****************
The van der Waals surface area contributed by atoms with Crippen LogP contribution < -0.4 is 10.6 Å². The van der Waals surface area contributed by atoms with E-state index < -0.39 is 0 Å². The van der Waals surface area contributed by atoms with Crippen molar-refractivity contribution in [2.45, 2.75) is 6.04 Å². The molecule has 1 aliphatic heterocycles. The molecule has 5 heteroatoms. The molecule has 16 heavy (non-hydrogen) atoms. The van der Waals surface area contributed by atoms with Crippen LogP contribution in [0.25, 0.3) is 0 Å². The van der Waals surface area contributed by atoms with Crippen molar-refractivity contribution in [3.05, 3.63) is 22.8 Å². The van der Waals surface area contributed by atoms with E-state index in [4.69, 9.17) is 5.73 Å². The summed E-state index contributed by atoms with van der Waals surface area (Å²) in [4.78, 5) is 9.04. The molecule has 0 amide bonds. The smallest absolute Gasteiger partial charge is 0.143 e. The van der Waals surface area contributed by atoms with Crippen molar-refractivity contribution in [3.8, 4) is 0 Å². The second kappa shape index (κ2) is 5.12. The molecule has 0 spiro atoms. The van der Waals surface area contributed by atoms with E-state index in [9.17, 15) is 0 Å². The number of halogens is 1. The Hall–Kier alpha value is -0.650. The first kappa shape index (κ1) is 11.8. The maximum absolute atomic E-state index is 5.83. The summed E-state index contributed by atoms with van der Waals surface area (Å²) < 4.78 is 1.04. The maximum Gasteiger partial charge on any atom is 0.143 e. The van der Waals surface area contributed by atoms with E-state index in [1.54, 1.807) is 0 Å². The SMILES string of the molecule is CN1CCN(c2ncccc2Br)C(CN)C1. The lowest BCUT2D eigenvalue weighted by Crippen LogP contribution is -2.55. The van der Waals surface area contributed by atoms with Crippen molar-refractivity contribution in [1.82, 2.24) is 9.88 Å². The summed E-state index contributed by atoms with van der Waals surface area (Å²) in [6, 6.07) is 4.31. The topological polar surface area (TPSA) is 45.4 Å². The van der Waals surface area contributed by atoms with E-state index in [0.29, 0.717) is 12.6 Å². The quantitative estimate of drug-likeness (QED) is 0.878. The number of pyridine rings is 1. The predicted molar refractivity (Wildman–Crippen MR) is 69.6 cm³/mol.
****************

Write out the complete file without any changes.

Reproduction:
The van der Waals surface area contributed by atoms with Crippen LogP contribution < -0.4 is 10.6 Å². The van der Waals surface area contributed by atoms with E-state index < -0.39 is 0 Å². The van der Waals surface area contributed by atoms with Crippen molar-refractivity contribution in [2.45, 2.75) is 6.04 Å². The molecule has 1 aliphatic heterocycles. The molecule has 5 heteroatoms. The molecule has 16 heavy (non-hydrogen) atoms. The van der Waals surface area contributed by atoms with Crippen LogP contribution in [0.25, 0.3) is 0 Å². The van der Waals surface area contributed by atoms with Crippen molar-refractivity contribution in [3.05, 3.63) is 22.8 Å². The van der Waals surface area contributed by atoms with E-state index in [4.69, 9.17) is 5.73 Å². The summed E-state index contributed by atoms with van der Waals surface area (Å²) in [4.78, 5) is 9.04. The molecule has 0 amide bonds. The smallest absolute Gasteiger partial charge is 0.143 e. The van der Waals surface area contributed by atoms with Crippen molar-refractivity contribution in [3.8, 4) is 0 Å². The second kappa shape index (κ2) is 5.12. The molecule has 0 spiro atoms. The van der Waals surface area contributed by atoms with E-state index in [9.17, 15) is 0 Å². The number of halogens is 1. The Hall–Kier alpha value is -0.650. The first kappa shape index (κ1) is 11.8. The maximum absolute atomic E-state index is 5.83. The summed E-state index contributed by atoms with van der Waals surface area (Å²) < 4.78 is 1.04. The maximum Gasteiger partial charge on any atom is 0.143 e. The van der Waals surface area contributed by atoms with E-state index in [1.54, 1.807) is 0 Å². The SMILES string of the molecule is CN1CCN(c2ncccc2Br)C(CN)C1. The lowest BCUT2D eigenvalue weighted by Crippen LogP contribution is -2.55. The van der Waals surface area contributed by atoms with Crippen molar-refractivity contribution in [1.82, 2.24) is 9.88 Å². The summed E-state index contributed by atoms with van der Waals surface area (Å²) in [6, 6.07) is 4.31. The topological polar surface area (TPSA) is 45.4 Å². The van der Waals surface area contributed by atoms with E-state index in [0.29, 0.717) is 12.6 Å². The quantitative estimate of drug-likeness (QED) is 0.878. The number of pyridine rings is 1. The predicted molar refractivity (Wildman–Crippen MR) is 69.6 cm³/mol.